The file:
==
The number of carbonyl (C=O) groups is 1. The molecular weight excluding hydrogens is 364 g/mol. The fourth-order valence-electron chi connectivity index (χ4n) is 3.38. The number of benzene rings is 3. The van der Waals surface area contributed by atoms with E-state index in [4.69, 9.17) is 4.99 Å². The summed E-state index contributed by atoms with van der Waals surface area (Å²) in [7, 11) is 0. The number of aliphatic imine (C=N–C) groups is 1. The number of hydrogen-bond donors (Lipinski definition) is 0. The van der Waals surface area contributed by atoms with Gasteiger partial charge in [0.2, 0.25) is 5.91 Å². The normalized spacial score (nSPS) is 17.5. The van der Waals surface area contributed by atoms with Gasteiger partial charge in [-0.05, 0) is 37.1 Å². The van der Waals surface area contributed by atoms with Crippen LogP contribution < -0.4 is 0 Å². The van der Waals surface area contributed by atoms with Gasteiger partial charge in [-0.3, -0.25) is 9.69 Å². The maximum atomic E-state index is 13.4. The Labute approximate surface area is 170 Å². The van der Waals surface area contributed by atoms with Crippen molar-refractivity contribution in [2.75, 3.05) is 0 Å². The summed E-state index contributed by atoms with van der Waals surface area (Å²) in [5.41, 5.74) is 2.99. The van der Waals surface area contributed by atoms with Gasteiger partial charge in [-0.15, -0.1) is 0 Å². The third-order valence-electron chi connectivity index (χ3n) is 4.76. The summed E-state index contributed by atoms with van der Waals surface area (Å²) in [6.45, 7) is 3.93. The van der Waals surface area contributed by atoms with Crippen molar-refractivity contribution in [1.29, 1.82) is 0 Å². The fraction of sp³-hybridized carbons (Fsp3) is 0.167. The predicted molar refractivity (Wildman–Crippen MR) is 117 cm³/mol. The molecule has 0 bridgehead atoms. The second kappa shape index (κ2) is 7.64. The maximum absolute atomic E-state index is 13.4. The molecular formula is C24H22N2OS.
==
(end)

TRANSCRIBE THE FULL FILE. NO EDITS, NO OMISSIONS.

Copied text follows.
The number of carbonyl (C=O) groups is 1. The molecular weight excluding hydrogens is 364 g/mol. The fourth-order valence-electron chi connectivity index (χ4n) is 3.38. The number of benzene rings is 3. The van der Waals surface area contributed by atoms with E-state index in [4.69, 9.17) is 4.99 Å². The summed E-state index contributed by atoms with van der Waals surface area (Å²) in [7, 11) is 0. The number of aliphatic imine (C=N–C) groups is 1. The number of hydrogen-bond donors (Lipinski definition) is 0. The van der Waals surface area contributed by atoms with Gasteiger partial charge in [0.2, 0.25) is 5.91 Å². The normalized spacial score (nSPS) is 17.5. The van der Waals surface area contributed by atoms with Gasteiger partial charge in [-0.05, 0) is 37.1 Å². The van der Waals surface area contributed by atoms with Crippen LogP contribution < -0.4 is 0 Å². The van der Waals surface area contributed by atoms with Gasteiger partial charge in [-0.3, -0.25) is 9.69 Å². The maximum atomic E-state index is 13.4. The Labute approximate surface area is 170 Å². The van der Waals surface area contributed by atoms with Crippen molar-refractivity contribution in [2.75, 3.05) is 0 Å². The summed E-state index contributed by atoms with van der Waals surface area (Å²) in [5.41, 5.74) is 2.99. The van der Waals surface area contributed by atoms with Gasteiger partial charge in [-0.15, -0.1) is 0 Å². The third-order valence-electron chi connectivity index (χ3n) is 4.76. The summed E-state index contributed by atoms with van der Waals surface area (Å²) in [6.45, 7) is 3.93. The van der Waals surface area contributed by atoms with Crippen molar-refractivity contribution in [1.29, 1.82) is 0 Å². The fraction of sp³-hybridized carbons (Fsp3) is 0.167. The predicted molar refractivity (Wildman–Crippen MR) is 117 cm³/mol. The molecule has 0 bridgehead atoms. The second kappa shape index (κ2) is 7.64. The maximum absolute atomic E-state index is 13.4. The molecular formula is C24H22N2OS.